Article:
- The Maui County Mayor’s Office of Economic Development posted a Request for Proposals (RFP) for a $30,000, four-month analysis of costs involved in the purchase of Maui Electric and associated infrastructure to create a public power and energy cooperative for Maui, Molokaʻi, and Lānaʻi.
- The RFP is in response to the expected approval by state regulators of the $4.3 billion purchase of Hawaiian Electric (HECO), Maui Electric’s parent company, by Florida-based NextEra Energy. The winner of the contract will also be asked to identify the utility ownership and business structure that would best support a transition to nearly 100% renewables and incorporating smart grids and micro-grids.
- The Kauai Island Utility Cooperative, formed in 1904, is a not-for-profit generation, transmission and distribution cooperative owned and controlled by its 32,000 Kauai resident members. It is the type of alternative utility business model in which Maui’s leadership is interested.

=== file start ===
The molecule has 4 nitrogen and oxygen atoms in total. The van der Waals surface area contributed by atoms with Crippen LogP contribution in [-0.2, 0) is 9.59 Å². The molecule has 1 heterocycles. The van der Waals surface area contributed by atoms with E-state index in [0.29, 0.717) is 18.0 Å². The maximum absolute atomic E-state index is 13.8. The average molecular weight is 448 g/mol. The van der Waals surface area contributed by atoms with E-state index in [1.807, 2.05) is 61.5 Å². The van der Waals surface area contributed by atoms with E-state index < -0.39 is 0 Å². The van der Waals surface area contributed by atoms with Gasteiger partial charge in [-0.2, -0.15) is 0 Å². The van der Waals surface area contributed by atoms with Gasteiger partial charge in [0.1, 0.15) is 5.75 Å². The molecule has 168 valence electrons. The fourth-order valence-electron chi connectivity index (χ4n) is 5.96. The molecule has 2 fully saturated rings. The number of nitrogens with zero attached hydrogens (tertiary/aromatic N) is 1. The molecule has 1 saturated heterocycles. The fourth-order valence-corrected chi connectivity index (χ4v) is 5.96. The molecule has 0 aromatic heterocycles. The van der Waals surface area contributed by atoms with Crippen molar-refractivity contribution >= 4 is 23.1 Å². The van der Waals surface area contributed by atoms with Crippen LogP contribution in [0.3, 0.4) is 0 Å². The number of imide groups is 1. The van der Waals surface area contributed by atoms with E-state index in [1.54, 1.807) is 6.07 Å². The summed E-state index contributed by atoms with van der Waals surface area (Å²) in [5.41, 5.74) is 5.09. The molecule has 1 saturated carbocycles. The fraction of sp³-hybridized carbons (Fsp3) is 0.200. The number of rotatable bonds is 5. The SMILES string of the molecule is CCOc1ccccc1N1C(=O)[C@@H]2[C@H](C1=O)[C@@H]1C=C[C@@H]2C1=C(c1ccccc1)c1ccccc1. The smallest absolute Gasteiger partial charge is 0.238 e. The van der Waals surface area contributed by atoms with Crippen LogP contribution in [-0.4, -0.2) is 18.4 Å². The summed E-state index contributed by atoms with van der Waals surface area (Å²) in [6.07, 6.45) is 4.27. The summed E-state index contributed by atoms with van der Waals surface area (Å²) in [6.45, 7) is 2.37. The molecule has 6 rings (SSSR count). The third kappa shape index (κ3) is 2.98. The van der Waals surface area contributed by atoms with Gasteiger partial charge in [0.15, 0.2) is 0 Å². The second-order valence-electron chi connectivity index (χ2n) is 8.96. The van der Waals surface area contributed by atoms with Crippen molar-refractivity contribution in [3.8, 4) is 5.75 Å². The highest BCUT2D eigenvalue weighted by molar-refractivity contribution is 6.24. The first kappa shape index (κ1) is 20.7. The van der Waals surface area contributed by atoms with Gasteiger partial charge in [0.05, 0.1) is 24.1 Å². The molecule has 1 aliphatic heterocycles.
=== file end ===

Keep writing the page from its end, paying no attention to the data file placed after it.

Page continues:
Maui Mayor Alan Arakawa said in a statement that the study information "will tell us if it would be best to start our own utility, form a co-op as Kauaʻi did, allow the NextEra deal to go through, or some other option,”
Another group of Hawaiians is studying possible benefits of a proposed Hawaii Island Energy Cooperative (HIEC) for the Big Island in response to the NextEra acquisition, which is expected to be finalized by the end of 2015.
Benefits expected from the new HIEC cooperative could include local control of infrastructure, strategies focused on local needs, lower electric costs from the use of local resources and technologies, increased energy independence, and more use of renewables.
Hawaiian Electric has proposed getting 67% of electricity from renewables by 2030, and this week the Hawaii legislature passed a 100% renewables mandate the state would have to meet by 2045. The acquisition of HEI offers NextEra Energy the opportunity to use Hawaiian Electric as a test bed for resolving high renewables penetration issues.